Harnessing full power of the web
Published: 22 Jul 2016
As business manager with aircraft and crew scheduling software firm SchedAero, Johan Sjöberg sells and promotes the digital system and works closely with parent company Avinode to develop new products.
What sparked your interest in aviation?
I have been fortunate in my life and have travelled by air extensively. Working in business aviation was a natural step – there is so much more to do in terms of getting rid of operational inefficiencies by applying solutions like Avinode and SchedAero.
Tell us about your career so far
I knew Niklas Berg, chief executive of Avinode, when they were just starting up. He asked me if I wanted to take on a new project, Avinode Cargo. I accepted and built up a cargo system based on the Avinode technology for urgent cargo shipments around Europe. The system worked well, but we realised Avinode should focus on the passenger marketplace.
When Avinode was growing, I was responsible for sales in key markets in Europe, the Middle East and Asia, and then became the Avinode sales director for Avinode International. In 2012, I took on the role as business manager for SchedAero. In 2014, I relocated my family to Miami to be close to our US office.
What is SchedAero and Avinode?
Avinode is the world’s largest online marketplace for buying and selling private air charters, with more than 7,000 aviation professionals using the system daily. Almost 3,200 aircraft in the marketplace, and 300,000 flight requests are processed monthly.
SchedAero is a wholly-owned subsidiary of Avinode and is the world’s fastest web-based aircraft and crew scheduling software system. It was launched in 2010 to fill a gap in the market for a digital, web-based system that is easily accessible to customers from any location.
Sjöberg says analysing and prioritising client feedback is a priority
How is the European charter market faring?
We all know that Europe is not currently faring as well as the USA, which is thriving in terms of charter and general use flight movements. Avinode’s business intelligence tells us that in 2015, compared with 2014, European flight movements for business jets fell overall by 1%, with the UK, the largest of the European markets for private aviation, rising by only 3% and Germany, the second-largest, falling by 6%. France, the third-largest, also fell by 2%. In 2016 the trend seems to continue, with another 1% drop in European flight movements, and looking at aircraft deliveries, market conditions and performance across the first five months of 2016, we are not forecasting a turnaround in the European charter market.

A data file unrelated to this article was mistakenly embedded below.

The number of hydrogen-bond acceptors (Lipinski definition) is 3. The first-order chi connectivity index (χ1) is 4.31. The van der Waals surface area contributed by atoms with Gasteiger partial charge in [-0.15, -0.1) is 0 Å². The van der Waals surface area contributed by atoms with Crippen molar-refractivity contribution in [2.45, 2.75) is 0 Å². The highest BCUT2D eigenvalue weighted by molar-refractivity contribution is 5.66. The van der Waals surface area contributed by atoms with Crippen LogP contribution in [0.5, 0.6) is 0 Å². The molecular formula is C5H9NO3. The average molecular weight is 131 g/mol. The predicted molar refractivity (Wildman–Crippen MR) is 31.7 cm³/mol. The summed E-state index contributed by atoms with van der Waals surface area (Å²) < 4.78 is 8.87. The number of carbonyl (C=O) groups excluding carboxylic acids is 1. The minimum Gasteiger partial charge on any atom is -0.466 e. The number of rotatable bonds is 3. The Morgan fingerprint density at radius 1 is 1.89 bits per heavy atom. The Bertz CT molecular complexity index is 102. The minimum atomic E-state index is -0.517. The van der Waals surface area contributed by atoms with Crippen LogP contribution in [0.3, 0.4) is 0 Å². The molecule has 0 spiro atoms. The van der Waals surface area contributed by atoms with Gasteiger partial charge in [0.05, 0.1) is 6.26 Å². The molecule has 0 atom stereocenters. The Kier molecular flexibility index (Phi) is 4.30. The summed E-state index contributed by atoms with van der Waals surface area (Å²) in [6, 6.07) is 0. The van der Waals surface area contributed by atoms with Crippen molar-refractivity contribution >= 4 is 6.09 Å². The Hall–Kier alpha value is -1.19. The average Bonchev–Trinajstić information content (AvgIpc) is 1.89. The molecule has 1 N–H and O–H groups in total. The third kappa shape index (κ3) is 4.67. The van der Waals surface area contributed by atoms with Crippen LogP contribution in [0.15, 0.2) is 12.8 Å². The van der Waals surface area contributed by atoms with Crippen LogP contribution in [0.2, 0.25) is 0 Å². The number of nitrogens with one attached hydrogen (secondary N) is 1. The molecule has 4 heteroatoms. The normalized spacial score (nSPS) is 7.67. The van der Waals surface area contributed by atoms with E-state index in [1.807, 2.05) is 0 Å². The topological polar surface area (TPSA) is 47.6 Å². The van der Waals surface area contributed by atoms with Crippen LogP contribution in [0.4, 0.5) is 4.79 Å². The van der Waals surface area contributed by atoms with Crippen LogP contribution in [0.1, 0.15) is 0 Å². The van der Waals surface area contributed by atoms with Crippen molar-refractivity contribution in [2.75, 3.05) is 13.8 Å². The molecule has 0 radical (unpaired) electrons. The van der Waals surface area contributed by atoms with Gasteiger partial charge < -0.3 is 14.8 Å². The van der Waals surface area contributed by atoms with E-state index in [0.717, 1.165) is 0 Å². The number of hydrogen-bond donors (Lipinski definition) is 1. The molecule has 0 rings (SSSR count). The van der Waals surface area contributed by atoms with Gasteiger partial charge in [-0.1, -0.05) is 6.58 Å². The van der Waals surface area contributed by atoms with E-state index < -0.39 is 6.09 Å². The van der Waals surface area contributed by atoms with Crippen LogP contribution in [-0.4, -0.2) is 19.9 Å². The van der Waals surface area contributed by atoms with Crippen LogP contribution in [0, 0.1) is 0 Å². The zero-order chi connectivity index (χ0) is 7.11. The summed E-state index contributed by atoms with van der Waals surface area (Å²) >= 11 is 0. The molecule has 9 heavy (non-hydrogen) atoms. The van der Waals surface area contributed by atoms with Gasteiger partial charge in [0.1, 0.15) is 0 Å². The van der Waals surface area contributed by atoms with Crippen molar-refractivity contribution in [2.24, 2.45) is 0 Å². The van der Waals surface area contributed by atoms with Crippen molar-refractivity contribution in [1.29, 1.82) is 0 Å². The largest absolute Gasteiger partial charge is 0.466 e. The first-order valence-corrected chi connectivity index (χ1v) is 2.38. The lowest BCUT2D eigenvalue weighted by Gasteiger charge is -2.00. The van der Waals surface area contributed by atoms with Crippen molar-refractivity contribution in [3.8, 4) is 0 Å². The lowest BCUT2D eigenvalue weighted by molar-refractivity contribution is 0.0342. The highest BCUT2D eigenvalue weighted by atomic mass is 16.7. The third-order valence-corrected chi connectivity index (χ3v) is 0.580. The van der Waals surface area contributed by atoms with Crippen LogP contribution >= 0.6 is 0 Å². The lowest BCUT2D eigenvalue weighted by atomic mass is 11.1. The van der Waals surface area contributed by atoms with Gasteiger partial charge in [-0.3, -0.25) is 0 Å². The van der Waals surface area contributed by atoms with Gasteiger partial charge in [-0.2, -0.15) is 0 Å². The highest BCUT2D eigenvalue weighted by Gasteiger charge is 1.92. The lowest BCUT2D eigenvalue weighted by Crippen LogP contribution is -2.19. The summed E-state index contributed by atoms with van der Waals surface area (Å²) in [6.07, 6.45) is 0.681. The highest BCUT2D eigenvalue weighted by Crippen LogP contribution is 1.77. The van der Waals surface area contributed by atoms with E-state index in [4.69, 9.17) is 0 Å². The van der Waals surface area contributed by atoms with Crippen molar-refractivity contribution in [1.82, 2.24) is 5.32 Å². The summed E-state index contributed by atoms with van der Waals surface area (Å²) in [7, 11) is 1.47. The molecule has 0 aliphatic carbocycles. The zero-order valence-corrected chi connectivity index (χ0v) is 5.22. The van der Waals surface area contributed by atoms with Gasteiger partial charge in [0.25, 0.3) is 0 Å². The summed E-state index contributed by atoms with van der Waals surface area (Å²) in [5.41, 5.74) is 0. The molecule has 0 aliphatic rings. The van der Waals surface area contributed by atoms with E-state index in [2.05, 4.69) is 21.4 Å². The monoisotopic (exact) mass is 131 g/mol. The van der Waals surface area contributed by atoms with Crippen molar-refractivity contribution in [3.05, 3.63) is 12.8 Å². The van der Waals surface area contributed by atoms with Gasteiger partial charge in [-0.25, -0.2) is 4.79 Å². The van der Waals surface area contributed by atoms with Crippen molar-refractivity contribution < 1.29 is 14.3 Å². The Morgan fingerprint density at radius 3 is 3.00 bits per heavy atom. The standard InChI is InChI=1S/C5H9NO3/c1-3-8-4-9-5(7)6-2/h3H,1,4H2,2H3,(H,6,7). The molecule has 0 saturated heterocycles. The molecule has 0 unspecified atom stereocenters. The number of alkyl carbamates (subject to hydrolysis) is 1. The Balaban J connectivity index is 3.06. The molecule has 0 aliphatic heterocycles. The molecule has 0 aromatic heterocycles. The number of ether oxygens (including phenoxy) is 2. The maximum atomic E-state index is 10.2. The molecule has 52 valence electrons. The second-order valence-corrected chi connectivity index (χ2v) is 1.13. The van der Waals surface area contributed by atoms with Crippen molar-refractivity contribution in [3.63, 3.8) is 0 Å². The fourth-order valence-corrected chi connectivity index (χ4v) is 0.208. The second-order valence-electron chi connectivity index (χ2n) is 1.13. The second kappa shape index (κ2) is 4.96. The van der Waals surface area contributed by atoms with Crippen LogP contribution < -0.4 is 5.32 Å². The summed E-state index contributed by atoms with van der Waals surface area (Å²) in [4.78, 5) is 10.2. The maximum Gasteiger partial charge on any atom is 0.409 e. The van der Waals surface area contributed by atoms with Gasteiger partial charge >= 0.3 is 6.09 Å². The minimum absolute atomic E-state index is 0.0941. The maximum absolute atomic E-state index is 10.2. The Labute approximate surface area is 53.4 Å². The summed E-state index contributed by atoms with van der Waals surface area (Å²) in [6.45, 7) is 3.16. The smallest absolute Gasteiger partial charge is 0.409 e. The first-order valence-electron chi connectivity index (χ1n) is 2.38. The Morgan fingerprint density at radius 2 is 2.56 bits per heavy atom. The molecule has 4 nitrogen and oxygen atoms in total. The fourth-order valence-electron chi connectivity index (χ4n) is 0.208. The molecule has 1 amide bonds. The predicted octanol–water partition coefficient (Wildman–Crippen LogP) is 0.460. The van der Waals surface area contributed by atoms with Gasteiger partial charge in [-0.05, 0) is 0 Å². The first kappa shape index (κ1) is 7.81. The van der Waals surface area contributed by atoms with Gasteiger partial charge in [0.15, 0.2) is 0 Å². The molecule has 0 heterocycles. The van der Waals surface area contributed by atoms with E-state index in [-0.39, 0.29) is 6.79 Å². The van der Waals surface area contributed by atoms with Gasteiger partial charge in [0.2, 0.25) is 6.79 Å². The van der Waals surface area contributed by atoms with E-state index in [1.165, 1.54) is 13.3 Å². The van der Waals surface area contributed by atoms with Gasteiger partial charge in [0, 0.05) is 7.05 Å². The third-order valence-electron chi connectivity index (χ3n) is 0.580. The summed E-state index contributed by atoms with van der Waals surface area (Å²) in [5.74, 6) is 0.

What does your job entail?
My time is focused on making sure the sales team is targeting the right clients, collecting feedback on what our clients like/dislike, and what new functionality they would like to see – and of course exceeding sales and customer growth goals. I also spend time with our product owner to discuss how we prioritise product development and how much time we spend on new functionality versus current features.
With marketing, I make sure our current clients know all that SchedAero can do for them, but also how we best target new clients worldwide. I am also involved on the Avinode side and I make sure I am on top of what is happening in the marketplace, to leverage that knowledge for SchedAero.
What are your major challenges?
How to prioritise product development correctly. We have bi-weekly meetings to discuss client feedback; we come up with a lot of ideas, but we also need to make sure we prioritise the ideas that provide the maximum client value for as many members as possible.
Another challenge is to get potential clients to understand that a change from their existing product to SchedAero is not a lengthy, time-consuming process.
What do you enjoy most about your job?
Being a part of and changing the industry. With Avinode, I have been part of changing the way operators and brokers do business, and with SchedAero, I want to change the way operators handle their internal processes so less time is being spent on fixing mistakes, informing everyone involved in the flight or spending time quoting trips that never turn into business.
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